According to the National Institute of Health, the prevalence of individuals with myopia, or near sightedness, has dramatically increased since the 1970s. Progressive and high myopia places an individual at risk for more serious conditions such as retinal detachment, chorodial neovascularization, cataract, glaucoma, or myopic maculopathy.
Corneal refractive therapy (CRT), sometimes referred to as orthokeratology, has hopes of slowing the progression of myopia. This therapy has been performed in Asia for many years where the prevalence of myopia in some Asian countries affects as much as 90% of adolescents. Some small clinical trials have shown promising results in slowing the progression of myopia.
CRT involves wearing a custom fitted contact lens overnight to flatten an area of the cornea, creating a defocus in the eye, which in turns slows myopia. During the day, no glasses or contact lenses are needed for clear vision.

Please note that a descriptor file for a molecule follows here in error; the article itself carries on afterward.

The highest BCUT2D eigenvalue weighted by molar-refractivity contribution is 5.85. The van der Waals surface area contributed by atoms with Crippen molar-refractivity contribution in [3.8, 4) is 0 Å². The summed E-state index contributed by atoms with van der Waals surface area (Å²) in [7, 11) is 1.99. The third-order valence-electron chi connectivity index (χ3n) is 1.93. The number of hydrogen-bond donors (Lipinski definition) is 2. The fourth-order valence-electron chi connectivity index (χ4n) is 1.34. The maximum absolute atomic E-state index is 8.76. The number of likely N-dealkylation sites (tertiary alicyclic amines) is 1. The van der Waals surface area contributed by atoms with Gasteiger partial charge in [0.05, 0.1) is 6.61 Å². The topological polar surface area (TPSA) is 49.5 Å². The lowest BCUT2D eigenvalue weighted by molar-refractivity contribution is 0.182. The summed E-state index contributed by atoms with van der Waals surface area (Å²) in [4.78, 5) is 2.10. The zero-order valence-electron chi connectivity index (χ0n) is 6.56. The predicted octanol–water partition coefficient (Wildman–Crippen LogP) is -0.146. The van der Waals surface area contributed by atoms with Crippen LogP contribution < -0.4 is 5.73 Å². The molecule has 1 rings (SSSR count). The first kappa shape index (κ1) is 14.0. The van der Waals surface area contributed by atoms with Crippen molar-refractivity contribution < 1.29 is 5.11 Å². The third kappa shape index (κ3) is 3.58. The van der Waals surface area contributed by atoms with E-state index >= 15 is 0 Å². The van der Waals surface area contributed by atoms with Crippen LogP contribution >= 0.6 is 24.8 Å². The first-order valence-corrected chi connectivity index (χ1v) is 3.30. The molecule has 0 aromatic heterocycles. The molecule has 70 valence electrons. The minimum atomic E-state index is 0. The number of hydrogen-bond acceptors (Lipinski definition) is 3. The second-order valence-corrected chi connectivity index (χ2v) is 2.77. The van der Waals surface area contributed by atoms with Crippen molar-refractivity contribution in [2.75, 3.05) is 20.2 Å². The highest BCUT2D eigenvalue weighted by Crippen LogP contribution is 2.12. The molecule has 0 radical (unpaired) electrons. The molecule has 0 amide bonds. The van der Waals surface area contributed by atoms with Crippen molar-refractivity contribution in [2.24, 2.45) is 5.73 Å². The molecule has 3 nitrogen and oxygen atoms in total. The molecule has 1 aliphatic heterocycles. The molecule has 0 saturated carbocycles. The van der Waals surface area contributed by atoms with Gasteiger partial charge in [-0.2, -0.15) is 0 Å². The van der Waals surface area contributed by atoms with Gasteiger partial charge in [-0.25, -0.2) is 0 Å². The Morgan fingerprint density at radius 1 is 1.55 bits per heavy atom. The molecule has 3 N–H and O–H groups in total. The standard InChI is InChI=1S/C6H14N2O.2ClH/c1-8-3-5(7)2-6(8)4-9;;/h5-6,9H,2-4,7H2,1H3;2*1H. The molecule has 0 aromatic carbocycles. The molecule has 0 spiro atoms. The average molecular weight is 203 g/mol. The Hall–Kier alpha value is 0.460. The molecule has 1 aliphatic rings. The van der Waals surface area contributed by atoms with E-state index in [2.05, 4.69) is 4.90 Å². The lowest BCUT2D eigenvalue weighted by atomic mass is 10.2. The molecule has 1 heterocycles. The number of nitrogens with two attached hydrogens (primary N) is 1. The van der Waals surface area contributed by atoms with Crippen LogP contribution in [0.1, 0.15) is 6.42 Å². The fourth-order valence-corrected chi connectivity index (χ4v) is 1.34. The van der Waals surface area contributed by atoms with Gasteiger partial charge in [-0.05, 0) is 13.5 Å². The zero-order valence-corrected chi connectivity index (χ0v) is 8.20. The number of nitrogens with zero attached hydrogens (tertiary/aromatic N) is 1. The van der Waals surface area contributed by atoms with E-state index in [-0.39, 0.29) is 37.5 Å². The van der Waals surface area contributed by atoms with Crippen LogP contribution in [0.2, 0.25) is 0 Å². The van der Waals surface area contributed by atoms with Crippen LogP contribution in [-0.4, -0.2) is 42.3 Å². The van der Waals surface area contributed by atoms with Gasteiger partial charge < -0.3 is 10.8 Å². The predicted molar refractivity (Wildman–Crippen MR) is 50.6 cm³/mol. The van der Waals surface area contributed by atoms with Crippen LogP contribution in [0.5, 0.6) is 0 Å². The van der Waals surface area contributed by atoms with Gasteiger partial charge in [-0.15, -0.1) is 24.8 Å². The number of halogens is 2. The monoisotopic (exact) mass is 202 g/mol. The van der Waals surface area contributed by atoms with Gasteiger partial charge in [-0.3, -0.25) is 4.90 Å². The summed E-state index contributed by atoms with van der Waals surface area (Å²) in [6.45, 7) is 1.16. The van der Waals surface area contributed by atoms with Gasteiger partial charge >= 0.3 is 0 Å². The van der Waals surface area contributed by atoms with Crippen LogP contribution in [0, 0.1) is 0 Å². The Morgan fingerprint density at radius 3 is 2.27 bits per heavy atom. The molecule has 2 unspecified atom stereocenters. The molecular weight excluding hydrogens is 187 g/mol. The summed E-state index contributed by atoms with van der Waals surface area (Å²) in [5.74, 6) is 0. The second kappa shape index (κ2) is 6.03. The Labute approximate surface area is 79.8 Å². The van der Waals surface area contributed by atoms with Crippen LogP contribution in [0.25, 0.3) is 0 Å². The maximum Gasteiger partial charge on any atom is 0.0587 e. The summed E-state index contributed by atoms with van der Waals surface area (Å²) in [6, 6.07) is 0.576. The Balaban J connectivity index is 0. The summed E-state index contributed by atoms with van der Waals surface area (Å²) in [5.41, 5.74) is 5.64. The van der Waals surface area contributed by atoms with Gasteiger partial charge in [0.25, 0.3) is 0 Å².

This therapy targets kids aged 8-15. The goal is to slow the progression of myopia to prevent complications related to high myopia. The added benefit of being free from glasses or contact lenses during the day is attractive for active kids. Parents play a vital role in compliance by assisting the child with daily contact lens care, insertion, and removal. Initial monthly follow up care with the eye doctor is crucial for lens wear success.
Bifocal contact lenses have also grabbed some attention in the field of myopia control. Parents who are uncomfortable or unable to assist with overnight contact lens wear find this method of myopia control more maintainable.
Other forms of myopia control that have been studied but CRT and bifocal contact lenses appear to be the most viable options. Myopia control is a natural avenue that may improve the quality of life and reduces risks for sight-threatening conditions related to high myopia.
Myopia control: Bifocal Contact Lenses and Orthokeratology (ortho-k)